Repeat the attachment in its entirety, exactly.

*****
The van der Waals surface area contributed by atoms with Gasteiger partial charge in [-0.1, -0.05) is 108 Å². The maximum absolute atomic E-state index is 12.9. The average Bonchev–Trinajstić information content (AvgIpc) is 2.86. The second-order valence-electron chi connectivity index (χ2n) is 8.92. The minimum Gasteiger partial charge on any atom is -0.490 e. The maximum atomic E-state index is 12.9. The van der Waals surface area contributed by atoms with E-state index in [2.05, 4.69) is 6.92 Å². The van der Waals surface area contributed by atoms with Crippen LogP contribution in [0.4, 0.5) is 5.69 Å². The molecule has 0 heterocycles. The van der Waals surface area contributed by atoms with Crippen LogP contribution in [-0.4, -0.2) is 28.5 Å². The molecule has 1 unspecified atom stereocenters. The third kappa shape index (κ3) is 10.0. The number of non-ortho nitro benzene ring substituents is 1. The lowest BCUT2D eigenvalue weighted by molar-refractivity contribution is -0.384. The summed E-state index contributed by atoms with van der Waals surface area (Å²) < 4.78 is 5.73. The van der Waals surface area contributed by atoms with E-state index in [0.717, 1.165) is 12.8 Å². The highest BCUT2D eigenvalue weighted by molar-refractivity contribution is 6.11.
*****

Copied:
The van der Waals surface area contributed by atoms with Gasteiger partial charge in [-0.1, -0.05) is 108 Å². The maximum absolute atomic E-state index is 12.9. The average Bonchev–Trinajstić information content (AvgIpc) is 2.86. The second-order valence-electron chi connectivity index (χ2n) is 8.92. The minimum Gasteiger partial charge on any atom is -0.490 e. The maximum atomic E-state index is 12.9. The van der Waals surface area contributed by atoms with E-state index in [2.05, 4.69) is 6.92 Å². The van der Waals surface area contributed by atoms with Crippen LogP contribution in [0.4, 0.5) is 5.69 Å². The molecule has 0 heterocycles. The van der Waals surface area contributed by atoms with Crippen LogP contribution in [-0.4, -0.2) is 28.5 Å². The molecule has 1 unspecified atom stereocenters. The third kappa shape index (κ3) is 10.0. The number of non-ortho nitro benzene ring substituents is 1. The lowest BCUT2D eigenvalue weighted by molar-refractivity contribution is -0.384. The summed E-state index contributed by atoms with van der Waals surface area (Å²) < 4.78 is 5.73. The van der Waals surface area contributed by atoms with E-state index in [0.717, 1.165) is 12.8 Å². The highest BCUT2D eigenvalue weighted by molar-refractivity contribution is 6.11.